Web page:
Family of four, wife Johanna and two children. What would be your dream family getaway?
My dream getaway is the same and always will be. Every two or so years my mother-in-law will send us to my wife’s home in Holland to spend time with our family. They are a strong family unit and they have built a bond that can never be broken. My wife’s family relies on the Lord for that strength and it always feels like going home to a warm and stable environment.
Can you share 12 songs that have influenced your life and career?
“Hurt” Johnny Cash version
Of course I have contemplated my existence and its meaning to this song….however the build and power in this track’s simplicity has taught me so much about production.
“Whipping Post” The Allman Brothers Band
This was a foot tapper for me since the age of four. I cannot express the groove that began in me after hearing the first note.
“I Got a Name” Jim Croce
The story in this song is word for word how it feels to live out a life as a carpenter who is struggling with every bit of his being to show the world that he is more than just a laborer or just a flash in the pan restaurant entertainer. This song has spoken to me for ages.
“These Days” Jackson Browne
A true story of the human condition. I have never felt a song that acknowledged human characteristics with such honesty or such beauty.
“Sister Golden Hair” America
I don’t know what it is but every time that slide comes in it makes me wanna move and that is exactly what I love about this song. I always have and always will.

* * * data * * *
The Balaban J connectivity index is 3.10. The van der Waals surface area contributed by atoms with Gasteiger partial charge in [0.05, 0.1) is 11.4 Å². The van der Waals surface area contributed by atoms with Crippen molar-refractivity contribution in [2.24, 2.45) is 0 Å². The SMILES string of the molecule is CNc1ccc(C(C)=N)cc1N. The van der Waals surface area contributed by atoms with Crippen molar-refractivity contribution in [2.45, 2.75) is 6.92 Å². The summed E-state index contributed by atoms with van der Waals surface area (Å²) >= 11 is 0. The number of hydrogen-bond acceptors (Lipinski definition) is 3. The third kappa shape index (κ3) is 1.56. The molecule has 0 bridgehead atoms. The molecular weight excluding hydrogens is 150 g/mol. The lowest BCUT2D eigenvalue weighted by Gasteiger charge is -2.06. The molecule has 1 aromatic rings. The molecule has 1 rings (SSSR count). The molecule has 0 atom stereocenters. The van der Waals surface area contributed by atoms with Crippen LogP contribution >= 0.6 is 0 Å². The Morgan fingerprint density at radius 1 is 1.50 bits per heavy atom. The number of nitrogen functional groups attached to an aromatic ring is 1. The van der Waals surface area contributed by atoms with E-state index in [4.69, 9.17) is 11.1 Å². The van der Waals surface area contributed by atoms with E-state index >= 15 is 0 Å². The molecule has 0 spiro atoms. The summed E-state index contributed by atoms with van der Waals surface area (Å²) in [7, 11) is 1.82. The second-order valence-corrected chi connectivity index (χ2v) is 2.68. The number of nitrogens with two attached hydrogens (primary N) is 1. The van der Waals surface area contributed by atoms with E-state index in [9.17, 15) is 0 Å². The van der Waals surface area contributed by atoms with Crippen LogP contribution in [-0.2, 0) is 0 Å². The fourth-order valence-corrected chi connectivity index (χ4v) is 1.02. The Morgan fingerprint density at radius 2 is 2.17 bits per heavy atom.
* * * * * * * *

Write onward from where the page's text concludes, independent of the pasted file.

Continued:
“Sweet Amarillo” Old Crow Medicine Show
I fell in love with this song in 2014 and it changed the way I thought about acoustic music. The vibe is so compelling and it really brings you into the writer’s world. There is truth in every word.
“Don’t Think Twice, It’s All Right” Bob Dylan
Words can’t describe one of the most popular songs on earth. I must admit I have pulled the courage to end quite a few toxic relationships from this famous tune. I always hoped that my lyrics could have a positive effect on a person’s ability to find freedom and comfort in being alone.
“In These Arms” The Swell Season
Glen Hansard is probably one of my most powerful lyrical inspirations and an unsung hero that happens to be one of my biggest heroes. Glen, thank you for this song and many others.
“(Sittin’ On) the Dock of the Bay” Otis Redding
A cultural masterpiece that happened to be the first song I learned on guitar. Every part of his style, his passion and his groove has shook me to my core since day one. I will always be a blues musician and I was from the start. I’ve just saved those tunes for a later album.
“Let’s Stay Together” Al Green
One of the hardest songs I ever learned on guitar and the intelligence of this piece, both musically and lyrically, has taught me so much respect for the art of guitar and songwriting. It remains to this day to be an inspiration in the car as well as the bedroom.
“All These Things That I’ve Done” The Killers
At 17, I got the chance to slay this tune for a couple hundred screaming kids and for one small moment I was SpongeBob rising in the glory of the rock gods while Patrick bore his fishnets. I will never forget how this song still makes me feel and forever brings that young rocker back to life every time I hear it.
“Milk” Kings of Leon
Aha Shake Heartbreak really got me through a lot. I was stocking shelves for a night shift at 18 and had grabbed an apartment as soon as I came of age. My struggle to find boundaries was so strong for me at this age and at home I had none. This song is a call back to the crude and raunchy feels that I often felt at this raw age. Eventually, I found my place and this song/album helped me skip to the beat of a painful drum. With joy and ignorance, I became brave and emancipated myself from youth.